Captain Jim first went to sea when he was only sixteen. Although he may have fudged about his age when signing on to the North Star, he says,” Well, matey, I don’t call it lying exactly. I like to refer to such things as truth enhancement!”
About Captain Jim
Many years ago, back in the days of black & white television, Captain Jim, or Li’l Jimmy as he was called, shipped out of Manitowoc, Wisconsin, with a load of cheese bound for the east coast. The ship’s route was to stop along the way at Detroit, Cleveland, and Buffalo then down the Saint Lawrence Seaway to stop in all the states from Maine to Florida to the east coast of Texas. The journey was to take two months. The plan was to supply all those ports with delicious Wisconsin cheese and then head back to Wisconsin.
That was the original plan, but it didn’t quite turn out that way. The North Star was an old rusty bucket with lots of mechanical problems. She first broke down in Lake Erie just offshore from Sandusky, Ohio. Little Jim passed the time catching large quantities of yellow perch, catfish, and walleye. The fish were so numerous and the crew so eager that they had a fish fry every night. Jim learned the best, most flavorful ways to prepare those fish.
The next breakdown was conveniently off the shore of Maine where Li’l Jimmy naturally took advantage of the opportunity and hauled aboard lobster by the dozen. The crew loved the feast, and Jimmy further sharpened his skills as a master seafood chef.
And so it went all along the American coast line. In New York harbor Jimmy learned to prepare the best clam chowder; in Maryland, blue crab; in Virginia, cured honey-glazed ham. In the Carolinas he discovered Calabash shrimp and fried chicken done to perfection. In Florida, he learned to make grouper taste like… well, like great fish should taste. And red snapper, yellow tuna, and conch chowder turned out to be tasteful masterpieces with his preparation methods. The Alabama, Georgia, and Mississippi coasts brought more shrimp and oysters ideas.
Louisiana was a treasure trove of great fish and seafood dishes. He perfected his Cajun-blackened fish quite by accident. A sudden squall came up while Jimmy was in the middle of preparing a highly seasoned fillet of Gulf redfish. He left the fish in the pan while running to put on his life jacket. The storm passed quickly, and when the fish was taken from the pan, it had, well, blackened. With no other meal available, the crew was forced to eat that fish and to everyone’s surprise, it was delicious! That became a staple until the ship neared Texas.
Somewhere just off shore from Corpus Christi, one of the crew hooked into a monster swordfish and after almost an hour successfully landed the big fish on deck. While the fisherman and the rest of the crew argued over whether to eat the fish or have it mounted, Li’l Jimmy went ahead and cut thick steaks and began prepping them over an open fire out on the poop deck. They turned out to be so incredibly delicious that even those who had argued for mounting admitted they had been wrong — very wrong.
After several seasons as first simply a deck hand then as kitchen help and finally as ship’s cook, Li’l Jimmy Boy stashed away a tidy sum and eventually was able to make a down payment on a boat of his own- the Suzanna B.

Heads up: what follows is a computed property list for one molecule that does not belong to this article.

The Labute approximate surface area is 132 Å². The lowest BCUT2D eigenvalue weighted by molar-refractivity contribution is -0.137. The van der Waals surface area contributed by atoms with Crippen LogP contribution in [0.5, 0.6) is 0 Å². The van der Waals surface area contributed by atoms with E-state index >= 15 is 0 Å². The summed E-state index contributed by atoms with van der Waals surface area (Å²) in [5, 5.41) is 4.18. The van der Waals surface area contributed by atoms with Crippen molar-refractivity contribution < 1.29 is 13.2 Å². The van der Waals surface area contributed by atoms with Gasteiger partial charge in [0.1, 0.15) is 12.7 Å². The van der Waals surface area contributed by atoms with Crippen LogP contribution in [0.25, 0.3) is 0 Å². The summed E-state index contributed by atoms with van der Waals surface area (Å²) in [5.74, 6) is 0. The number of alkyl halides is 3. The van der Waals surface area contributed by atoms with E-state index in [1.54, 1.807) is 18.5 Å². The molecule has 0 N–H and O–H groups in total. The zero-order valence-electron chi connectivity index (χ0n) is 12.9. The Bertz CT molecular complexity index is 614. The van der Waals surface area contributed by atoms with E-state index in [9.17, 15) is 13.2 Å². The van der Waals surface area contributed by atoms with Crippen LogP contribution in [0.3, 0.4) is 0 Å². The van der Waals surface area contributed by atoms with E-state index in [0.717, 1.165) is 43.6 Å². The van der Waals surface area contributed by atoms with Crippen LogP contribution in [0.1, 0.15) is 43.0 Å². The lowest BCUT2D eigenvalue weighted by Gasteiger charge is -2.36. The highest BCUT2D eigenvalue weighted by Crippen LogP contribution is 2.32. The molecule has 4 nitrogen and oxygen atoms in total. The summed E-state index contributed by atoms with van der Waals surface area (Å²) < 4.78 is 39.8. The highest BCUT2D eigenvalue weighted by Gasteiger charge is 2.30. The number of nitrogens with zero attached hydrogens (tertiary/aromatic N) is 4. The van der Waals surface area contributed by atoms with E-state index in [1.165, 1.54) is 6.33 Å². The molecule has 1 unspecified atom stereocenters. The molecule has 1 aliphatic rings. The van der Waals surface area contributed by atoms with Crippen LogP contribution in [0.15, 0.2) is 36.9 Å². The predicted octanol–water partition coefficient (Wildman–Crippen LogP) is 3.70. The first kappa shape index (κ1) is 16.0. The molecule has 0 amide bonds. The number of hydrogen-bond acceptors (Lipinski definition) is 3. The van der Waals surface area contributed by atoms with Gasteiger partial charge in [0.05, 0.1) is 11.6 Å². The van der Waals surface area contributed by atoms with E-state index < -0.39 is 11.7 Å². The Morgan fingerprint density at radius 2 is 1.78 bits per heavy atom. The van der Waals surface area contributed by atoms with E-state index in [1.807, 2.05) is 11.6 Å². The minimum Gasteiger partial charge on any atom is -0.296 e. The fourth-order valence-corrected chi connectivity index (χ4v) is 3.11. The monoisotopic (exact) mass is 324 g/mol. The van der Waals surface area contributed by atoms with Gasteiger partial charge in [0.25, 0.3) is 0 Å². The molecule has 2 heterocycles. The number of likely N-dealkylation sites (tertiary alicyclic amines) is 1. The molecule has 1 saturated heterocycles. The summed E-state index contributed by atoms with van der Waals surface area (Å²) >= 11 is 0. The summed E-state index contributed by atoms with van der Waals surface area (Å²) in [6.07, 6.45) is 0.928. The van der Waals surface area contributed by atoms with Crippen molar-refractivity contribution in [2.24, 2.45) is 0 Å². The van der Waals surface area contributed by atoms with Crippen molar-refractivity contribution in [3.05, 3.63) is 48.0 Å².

Jim’s first trip was to be a daring one–straight across the Atlantic to the Mediterranean Sea where he planned to sail all around the sea coast catching, preparing, and selling his delicious seafood dinners. The trip across was uneventful except for the two or three days he spent pulling in blue fin tuna which the now Cap’n Jim prepared in a number of delicious ways, much to the delight of his crew.
After entering the Med, the first port of call proved to be life changing. It was Monte Carlo and Jim got his baptism by fire into the game of hold’em poker. In only a few hours, he had lost his cargo of tuna as well as the Suzanna B! Now almost penniless and far from home, Jim took a job at one of Monte Carlo’s most exclusive Seafood Restaurants, Chez Pisces. As a janitor! One night the sous chef failed to show and the high-strung, slightly neurotic chef, Pierre LePercher, asked Jim if he would “Aider dans les cuisine et élever l’étage pur?” which means help in the kitchen and keep the floor clean. However, Cap’n Jim didn’t speak French and thought the chef was asking him to help prepare food. The night got very busy and in spite of LePecher’s yelling and frantic cursing in French, Italian, Greek and even Albanian, Jim did prepare several dishes which brought compliments from the customers.
Naturally, LePercher took all the credit for several days until, one night the sous chef showed up and watched Jim at work. He approached Jim and suggested that he take a job as chef at a rival restaurant, Les Fruits de Mer. Captain Jim did, but after only a few weeks was fired for displaying what the management called “Trop de très créatrice et trop de très tenir à les la clientcle!” – too much creativity and too much care for the customers.
It didn’t matter to Captain Jim. No sir! He had enough money now to return to America and do what he had wanted to do for years – open his own seafood buffet! He knew a top-of-the-line seafood restaurant employing a real chef would be just what discriminating diners wanted. He also wanted a place where his customers would be treated as if they were guests in his own home.
Pigeon Forge Tennessee was the perfect place and that’s exactly what he did. And here it is– Captain Jim’s Seafood Buffet! Enjoy the finest seafood this side of Chez Pisces! You will be pleased!